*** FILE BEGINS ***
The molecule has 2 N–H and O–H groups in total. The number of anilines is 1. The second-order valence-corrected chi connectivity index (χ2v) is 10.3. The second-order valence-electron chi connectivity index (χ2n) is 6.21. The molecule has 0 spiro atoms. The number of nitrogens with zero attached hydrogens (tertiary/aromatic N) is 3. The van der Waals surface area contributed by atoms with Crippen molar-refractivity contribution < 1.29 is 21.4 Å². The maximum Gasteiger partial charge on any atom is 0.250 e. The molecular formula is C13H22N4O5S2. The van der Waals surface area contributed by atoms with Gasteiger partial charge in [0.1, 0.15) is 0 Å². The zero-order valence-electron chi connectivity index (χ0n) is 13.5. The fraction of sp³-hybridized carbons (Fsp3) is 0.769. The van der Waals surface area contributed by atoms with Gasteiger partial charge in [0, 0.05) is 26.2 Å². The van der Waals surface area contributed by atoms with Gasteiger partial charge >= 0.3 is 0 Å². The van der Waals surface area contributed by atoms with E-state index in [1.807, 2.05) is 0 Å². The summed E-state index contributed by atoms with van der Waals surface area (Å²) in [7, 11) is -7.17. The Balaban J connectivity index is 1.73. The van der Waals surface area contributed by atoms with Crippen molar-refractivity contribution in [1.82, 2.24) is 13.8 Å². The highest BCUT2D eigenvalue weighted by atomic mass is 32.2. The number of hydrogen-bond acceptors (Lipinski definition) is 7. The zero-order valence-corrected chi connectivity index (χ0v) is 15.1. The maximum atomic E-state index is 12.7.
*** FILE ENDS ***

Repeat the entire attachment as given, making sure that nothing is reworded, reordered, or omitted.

The molecule has 2 N–H and O–H groups in total. The number of anilines is 1. The second-order valence-corrected chi connectivity index (χ2v) is 10.3. The second-order valence-electron chi connectivity index (χ2n) is 6.21. The molecule has 0 spiro atoms. The number of nitrogens with zero attached hydrogens (tertiary/aromatic N) is 3. The van der Waals surface area contributed by atoms with Crippen molar-refractivity contribution < 1.29 is 21.4 Å². The maximum Gasteiger partial charge on any atom is 0.250 e. The molecular formula is C13H22N4O5S2. The van der Waals surface area contributed by atoms with Gasteiger partial charge in [0.1, 0.15) is 0 Å². The zero-order valence-electron chi connectivity index (χ0n) is 13.5. The fraction of sp³-hybridized carbons (Fsp3) is 0.769. The van der Waals surface area contributed by atoms with Gasteiger partial charge in [0, 0.05) is 26.2 Å². The van der Waals surface area contributed by atoms with Gasteiger partial charge >= 0.3 is 0 Å². The van der Waals surface area contributed by atoms with E-state index in [1.807, 2.05) is 0 Å². The summed E-state index contributed by atoms with van der Waals surface area (Å²) in [7, 11) is -7.17. The Balaban J connectivity index is 1.73. The van der Waals surface area contributed by atoms with Crippen molar-refractivity contribution in [1.82, 2.24) is 13.8 Å². The highest BCUT2D eigenvalue weighted by atomic mass is 32.2. The number of hydrogen-bond acceptors (Lipinski definition) is 7. The zero-order valence-corrected chi connectivity index (χ0v) is 15.1. The maximum atomic E-state index is 12.7.